This month, we are proud to say that FIRST is being represented on the Christa McAuliffe silver dollar! On this limited Edition souvenir, Ms. McAuliffe’s eternal words, “I touch the future. I teach.” are engraved. If you would like to learn more about this commemorating currency, click here.
While a lot of people were having fun in the nice weather in March, others were busy at work trying hard to unblock the Suez Canal. On March 23, the cargo ship, Ever Given, one of the world’s largest cargo ships became beached in the Suez Canal, near Suez, Egypt. Finally, after 6 long days, the ship became unstuck. Thankfully, it only took 6 days to put the ship back on the right track, before they would have to unload around 18,000 shipping containers!
This month, Mars is easily recognizable in the night sky, so watch out for our red, interstellar neighbor this week! Apart from that, look out for Lepus, the small animal that Orion hunts. Lepus is a winged hare, so if you are interested in finding a stellar Easter bunny, we definitely recommend looking out for that!
We do have one pass of the International Space Station this week. Tuesday evening, look for it rising out of the western sky about 8:13, and travel for several minutes toward the southwest, where it will disappear at 8:18.
As Summer is approaching, there are many opportunities for summer camps and classes. AoPS is offering summer math classes. They offer Algebra, Geometry, Probability, and Competition Prep classes! Don’t miss this great opportunity to further your knowledge in math while having fun!
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Issue 5: 3rd Feb 2021
We didn’t send a newsletter in the Jan as there weren’t many STEM activities happening.
But in this issue there are many awesome and free STEM programs for February vacation. There is also a nice collection of competitions that your child can participate in.
Are you curious? Do you wonder how the world around you works? We want to know about your curiosity. Show us! Tell us! Join the 14th annual Curiosity Challenge!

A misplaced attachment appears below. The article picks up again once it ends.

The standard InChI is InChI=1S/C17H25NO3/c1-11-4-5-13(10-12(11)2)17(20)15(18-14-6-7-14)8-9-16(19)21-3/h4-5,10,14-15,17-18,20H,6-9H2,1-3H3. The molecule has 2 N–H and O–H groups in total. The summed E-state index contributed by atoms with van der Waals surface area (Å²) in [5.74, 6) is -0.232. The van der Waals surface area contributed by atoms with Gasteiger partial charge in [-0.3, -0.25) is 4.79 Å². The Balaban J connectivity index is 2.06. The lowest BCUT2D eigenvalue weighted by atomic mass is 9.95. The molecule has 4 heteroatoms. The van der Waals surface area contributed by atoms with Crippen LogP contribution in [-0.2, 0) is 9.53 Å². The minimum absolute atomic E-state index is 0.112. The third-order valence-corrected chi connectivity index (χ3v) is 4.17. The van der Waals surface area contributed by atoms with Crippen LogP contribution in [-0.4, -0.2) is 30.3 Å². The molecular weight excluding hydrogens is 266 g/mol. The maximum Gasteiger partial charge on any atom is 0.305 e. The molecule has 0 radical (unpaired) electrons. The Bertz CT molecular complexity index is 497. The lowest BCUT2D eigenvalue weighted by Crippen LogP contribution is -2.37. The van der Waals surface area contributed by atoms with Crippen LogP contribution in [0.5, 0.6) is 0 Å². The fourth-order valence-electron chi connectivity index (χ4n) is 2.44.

The Challenge is a contest for 5-14 year olds that takes place every winter. Show us what you’re curious about by drawing a picture, writing an essay or poem, taking a photo, or doing something else entirely! Submit your entry with a description of your project and how it prompted you to explore the world around you.
Why are there different types of clouds? Why do we sneeze and what makes us yawn? Will we live on Mars? We want to know what YOU are curious about!
February 5, 1PM: Live Animals: Unique Defenses
February 5, 2:30PM: Virtual Planetarium: The Sky Tonight
The 7th annual Sharon Math and Science Tournament (SMST) will be held virtually on March 27, 1PM-6PM. It’s organized each year by a team of Sharon High School students to foster passion for STEM through collaboration and critical thinking. Middle-school students from anywhere are invited to register, individually or in teams of 4-6. For more information, see the flyer, or read the FAQs or email email@example.com.
The American Society for Engineering Education notes the following free, online STEM contests open to students:
MathWorks Math Modeling Contest: Grades 11 & 12 — up to 2 teams per school, of 2-3 students each — tackle real-world math problems online under time and resource constraints. Register by February 19 at 4PM.
New York Times STEM Writing Contest: Middle/High school students ages 11-19 write an engaging, 500-word explanation of a STEM-related issue or question of their choice. January 19 – March 2.
ACTE/NASA Student Video Contest: Students of all ages create videos on the theme of Advancing Space Exploration through Manufacturing. Submit entries by April 1.
EngineerGirl Writing Contest: Grades 3-5, 6-8, and 9-12 submit essays by February 1(!) about engineering’s role in meeting and defeating the challenges presented by COVID-19.
The Massachusetts Society for Medical Research will hold its 29th Annual Student Competition, in which New England students in Grades 7-12 learn about a breakthrough in life sciences and report about it via a poster, essay, or website — as if reporting for the What A Year website for science discovery. Awards of up to $500 will be made in two levels: Grades 7-8 and Grades 9-12, with education grants for the teachers/advisors of the winning students. Entries are due by April 30. See the student packet.